By Harry McCracken | Sunday, October 19, 2008 at 11:38 pm
When I first tried to compare the cost of Macs versus Windows PCs, I said that “Are Macs more expensive?” is one of computing’s eternal questions. It’s not, however, one with anything like an eternal answer. And the pricing analysis I did in that first article was rendered obsolete last Tuesday when Apple unveiled its new MacBook–which turned out to be a substantially slicker computer at a higher price point.
So it’s time to compare Apples and oranges Windows computers again. Let’s begin with a standard Mini-FAQ on the research effort that follows…
Q. The new MacBook has a 13-inch screen, 2GB of RAM, and a 160GB hard drive. You can find Windows laptops with more of everything and features no Mac has, like memory-card slots, for half that price. How can you even pretend that it’s not painfully obvious that Macs are incredibly expensive?
A. It’s completely true that you can buy some amazingly well-equipped Windows notebooks for much, much less than the cheapest MacBook. But the goal of this comparison is to see how the new MacBook stacks up against Windows systems that are roughly comparable, and to see if there’s some sort of unique “Mac Tax” that simply doesn’t exist in the Windows world. Those Windows cheapies are simply a different class of computer–just as a Monster Thickburger isn’t necessarily a better sandwich than one that involves less beef for more money.
Q. How did you decide which computers to compare the MacBook to?
A. I looked for ones with 13-inch screens and Intel Core 2 Duo CPUs, and I priced them in build-to-order configurations sold directly by the manufacturers so I could customize them to match the MacBook when possible. My goal was to make the machines as close as possible in terms of specs. I didn’t attempt to include every machine in this class–these comparisons get unwieldy when they involve too many systems.
Q. You should be giving the Mac huge brownie points for OS X, the lack of junkware, and/or the fact that Mac users don’t need to futz around with security software. Or maybe you should dock the Mac for all the things it doesn’t do, such as run most games (unless you install Windows and thereby turn it into a PC).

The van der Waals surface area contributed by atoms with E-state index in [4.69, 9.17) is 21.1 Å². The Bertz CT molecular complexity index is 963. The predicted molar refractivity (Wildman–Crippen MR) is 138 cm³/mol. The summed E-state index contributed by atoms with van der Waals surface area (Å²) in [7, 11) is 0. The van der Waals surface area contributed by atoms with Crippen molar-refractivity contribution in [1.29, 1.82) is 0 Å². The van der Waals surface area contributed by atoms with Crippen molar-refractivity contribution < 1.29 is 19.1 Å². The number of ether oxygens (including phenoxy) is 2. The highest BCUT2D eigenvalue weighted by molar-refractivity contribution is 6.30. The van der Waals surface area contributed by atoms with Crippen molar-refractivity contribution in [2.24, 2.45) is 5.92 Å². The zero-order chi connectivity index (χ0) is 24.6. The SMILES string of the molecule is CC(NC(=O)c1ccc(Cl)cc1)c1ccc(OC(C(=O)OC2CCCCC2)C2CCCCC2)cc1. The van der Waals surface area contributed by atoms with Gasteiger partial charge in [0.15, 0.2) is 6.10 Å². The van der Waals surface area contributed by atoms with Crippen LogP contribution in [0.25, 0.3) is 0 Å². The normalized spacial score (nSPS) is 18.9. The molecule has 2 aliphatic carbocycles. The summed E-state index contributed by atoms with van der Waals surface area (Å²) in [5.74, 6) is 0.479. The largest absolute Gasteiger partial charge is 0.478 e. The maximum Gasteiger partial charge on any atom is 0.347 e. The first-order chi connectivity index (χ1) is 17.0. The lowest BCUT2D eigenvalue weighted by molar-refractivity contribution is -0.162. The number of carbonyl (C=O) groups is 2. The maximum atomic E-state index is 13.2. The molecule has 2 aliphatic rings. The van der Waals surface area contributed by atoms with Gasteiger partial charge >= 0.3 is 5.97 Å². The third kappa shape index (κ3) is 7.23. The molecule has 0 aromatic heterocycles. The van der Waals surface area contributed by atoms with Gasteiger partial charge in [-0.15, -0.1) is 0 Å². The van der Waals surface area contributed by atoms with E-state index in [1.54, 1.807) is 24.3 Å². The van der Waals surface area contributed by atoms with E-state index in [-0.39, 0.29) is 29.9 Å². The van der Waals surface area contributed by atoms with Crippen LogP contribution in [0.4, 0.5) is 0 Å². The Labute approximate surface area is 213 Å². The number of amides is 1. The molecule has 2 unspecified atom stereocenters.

A. The differences between OS X and Windows are far more significant than any spec I discuss in this article. But I’m trying to focus mostly on speeds and feeds here–things that can be compared in an objective fashion. I cheerfully acknowledge that that’s only part of the equation, but when people talk about Macs being pricey, they’re comparing hardware, not software environments or user experiences.
Q. You can’t come to overall conclusions about the Mac Tax based on comparing one particular Mac system to a handful of Windows ones. Can you?
A. No, you can’t. And so I’ll do additional stories in this series from time to time. For now, I’m just considering this new MacBook and some roughly similar Windows laptops.
Q. You’re going to force me to click through three pages to learn your conclusions, huh?
A. No, no, I’ll give you an executive summary here. The MacBook is close in price to the laptops I looked at which it resembles most closely, all of which target what I think of as the low end of the high end of the notebook market; if there’s a Mac Tax here, it’s not worth worrying about. That said, it’s possible to get a somewhat more utilitarian 13-inch notebook–one that’s better-equipped than the MacBook in some respects, even–for a lot less.
Enough questions and answers–click to the next page, and we’ll meet the laptops in this comparison…